Can Obama Fight?

The president is talking like a populist. But he also needs to punch like one.

| Mon Jan. 25, 2010 6:00 AM EST

Two days after Republican Scott Brown's upset win in Massachusetts, the Obama administration proposed two new measures that would limit the ability of big financial institutions to wheel and deal. In announcing these initiatives—one of which would prevent investment banks from playing the market with their own cash—President Barack Obama got rather feisty:

What we've seen so far, in recent weeks, is an army of industry lobbyists from Wall Street descending on Capitol Hill to try and block basic and common-sense rules of the road that would protect our economy and the American people. So if these folks want a fight, it's a fight I'm ready to have. And my resolve is only strengthened when I see a return to old practices at some of the very firms fighting reform.

Ready for a fight—that was the message. White House reporters later that day grilled press secretary Robert Gibbs and economic aide Austan Goolsbee on why the administration was poking at the banks at this particular moment, implying that Obama was revving up a populist attack in response to the Democrats' demoralizing loss in the Bay State. Gibbs and Goolsbee insisted that the release of these proposals had been planned since before Christmas. Gibbs also noted repeatedly that the president was committed to "fighting for what's important to the middle class."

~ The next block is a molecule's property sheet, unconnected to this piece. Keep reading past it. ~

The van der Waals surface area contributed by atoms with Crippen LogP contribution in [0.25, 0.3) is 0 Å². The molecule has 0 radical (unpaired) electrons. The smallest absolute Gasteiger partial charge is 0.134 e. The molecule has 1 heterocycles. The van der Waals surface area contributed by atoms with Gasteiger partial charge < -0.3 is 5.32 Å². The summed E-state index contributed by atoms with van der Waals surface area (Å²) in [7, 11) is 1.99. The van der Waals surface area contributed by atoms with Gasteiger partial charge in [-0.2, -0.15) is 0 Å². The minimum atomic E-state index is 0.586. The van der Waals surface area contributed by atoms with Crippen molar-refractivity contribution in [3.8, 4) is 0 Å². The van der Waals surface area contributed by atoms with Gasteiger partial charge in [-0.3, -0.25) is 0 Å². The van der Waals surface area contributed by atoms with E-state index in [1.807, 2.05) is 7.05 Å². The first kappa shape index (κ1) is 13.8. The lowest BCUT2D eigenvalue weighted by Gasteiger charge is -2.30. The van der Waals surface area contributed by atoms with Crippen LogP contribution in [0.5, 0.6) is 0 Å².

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Whether or not the Obama crew rushed out these measures, the more important question is this: if Obama now intends to be a populist battler, how hard will he fight?